A Resurrection on Sharon: Inside SouthPark Church's Transformation
Faced with dwindling membership in one of the city’s fastest-growing neighborhoods, a south Charlotte church changed its name, sold its land, and tore down its iconic steeple. The audacious plan divided families and drove away a fourth of the congregation. But could it become a model for the modern church?
Chris Thomas of Childress Klein speaks to the congregation of the new SouthPark Church during the groundbreaking ceremony on May 5, 2019. Construction of the new development is underway in the background.
PHOTOGRAPHS BY RICK HOVIS
ON GOOD FRIDAY, when Christians mark the crucifixion and death of Jesus as a sacrifice for their sins, gray clouds race across the sky above SouthPark Mall. Tree branches sway, and tumbleweeds of fallen pollen threads skip across Sharon Road. Opposite the mall, rusty-red clay stains the footings of an emerging block of concrete where workers in steel-toed boots and neon vests build Charlotte’s latest apartment building. The seven-acre site is, at a glance, indistinguishable from the dozens of other construction sites across the city. Trucks beep, machinery grinds, progress hums. Could anything be more stereotypically Charlotte than a tower crane building an apartment complex anchored in the spot where a church steeple once stood?
Sharon United Methodist Church’s facade, which stretched dramatically toward the sky, was a landmark for almost 50 years. Before GPS or Google Maps, it was an actual navigational aid—Go up to the ski slope church and turn left—and, to the congregation, a spiritual navigational aid, a reminder of Christ in the midst of a transforming neighborhood.
The church’s evolution intertwines with my family’s. My maternal grandparents, Henry and Frances Nichols, helped found Sharon United Methodist in 1966, when cows grazed on the land where the mall stands today and dirt roads stretched past what’s now the nearby Harris YMCA. The neighborhood was called Sharon, named after a place in the Holy Land mentioned in the Bible.
My parents married at the church, and my sister and I were baptized there. At my grandfather’s funeral, our family sang “When the Saints Go Marching In.” My sister and her husband took their vows in front of the same marble altar and suspended gold cross. We piled in the same pew, in the same order, more Sundays than not. As a teenager, I received my Eagle Scout award in the sanctuary, and as an adult I eulogized my grandmother from the pulpit.
Those memories pound me like the clang-clank sound of hammering from across the street. Traffic whizzes by, shoppers scurry in and out of the mall behind me. I’m the only thing standing still on this entire block.
From that vantage point, two days before Easter on the sidewalk of an evolving neighborhood in the City of Churches, it’s easy to understand why a congregation with an eroding membership might decide to sell its land to a developer, bulldoze its sanctuary, and stake its survival on the idea of resurrection.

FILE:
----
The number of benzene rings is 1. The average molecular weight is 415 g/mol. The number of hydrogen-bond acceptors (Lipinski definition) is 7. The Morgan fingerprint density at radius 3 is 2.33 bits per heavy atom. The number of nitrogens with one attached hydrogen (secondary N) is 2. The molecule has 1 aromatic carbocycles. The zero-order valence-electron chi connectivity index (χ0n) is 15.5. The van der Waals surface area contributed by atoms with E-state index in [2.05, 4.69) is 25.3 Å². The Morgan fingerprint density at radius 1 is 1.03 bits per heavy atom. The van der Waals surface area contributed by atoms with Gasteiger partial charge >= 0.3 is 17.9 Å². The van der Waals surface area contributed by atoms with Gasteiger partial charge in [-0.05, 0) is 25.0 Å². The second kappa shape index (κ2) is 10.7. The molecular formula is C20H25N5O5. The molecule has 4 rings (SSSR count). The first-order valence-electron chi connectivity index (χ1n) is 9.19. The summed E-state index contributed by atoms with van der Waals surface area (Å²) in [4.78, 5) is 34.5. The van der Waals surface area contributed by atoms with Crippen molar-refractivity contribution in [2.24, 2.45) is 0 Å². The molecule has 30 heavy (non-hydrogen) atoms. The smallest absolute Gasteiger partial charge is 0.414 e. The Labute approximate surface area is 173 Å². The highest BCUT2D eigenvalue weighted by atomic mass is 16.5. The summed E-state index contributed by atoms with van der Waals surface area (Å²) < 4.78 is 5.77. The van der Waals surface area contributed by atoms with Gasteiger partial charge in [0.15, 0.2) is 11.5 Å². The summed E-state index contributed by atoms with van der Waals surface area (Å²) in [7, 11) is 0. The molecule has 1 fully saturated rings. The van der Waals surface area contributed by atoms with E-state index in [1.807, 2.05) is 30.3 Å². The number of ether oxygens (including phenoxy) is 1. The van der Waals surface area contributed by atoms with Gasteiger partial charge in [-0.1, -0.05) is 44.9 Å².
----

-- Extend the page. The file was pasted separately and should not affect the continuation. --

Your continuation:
WHEN PASTOR KYLE THOMPSON was appointed to lead Sharon United Methodist Church in 2012, the congregation was in the midst of a slow decline, having lost half its members—from a peak of about 1,300 congregants in the early ’90s to fewer than 700.
“At some point in our history, the Sharon community transformed to the SouthPark community,” Thompson says. It’s the Tuesday after Easter, a splendid morning of blue skies and chirping birds, and we’ve met at one of the three Starbucks within a mile of the church site. “When this was the Sharon community, we were able to be relevant. And we just didn’t make the shift.”
The key to catching up with the neighborhood, it quickly became apparent, was the church’s physical location. The Methodist Church acquired land—part of what became the mall—in 1961 for a church in the area, and traded it to the developers of SouthPark in 1965 for a seven-acre campus at the corner of what is now Sharon Road and Morrison Boulevard. The ski slope church, a low, rectangular brick structure with classroom wings for children and adults on either side of the steeple, opened in 1970.
COURTESY; GFF ARCHITECTURE; RICK HOVIS
(Top) An aerial view of the now-demolished Sharon United Methodist Church, a.k.a. the “ski slope church.” (Above) GFF Architecture of Dallas, Texas, designed the mixed-use shopping center, which includes the new SouthPark Church.
While the steeple was iconic to SouthPark, and across Charlotte, the church campus did little to open outward toward the neighborhood. With an expansive parking lot and architecture that did little to interact with the street, Sharon United Methodist Church seemed to close itself off to SouthPark, despite the congregation’s intentions. On a given week, roughly 700 people would pass through the campus for everything from Sunday services to meetings of community groups like the Boy Scouts or AA. That many people would drive past in just a couple of traffic light cycles at rush hour. “We just really started to wonder if we were being good stewards of the property that God’s given to us,” Thompson says.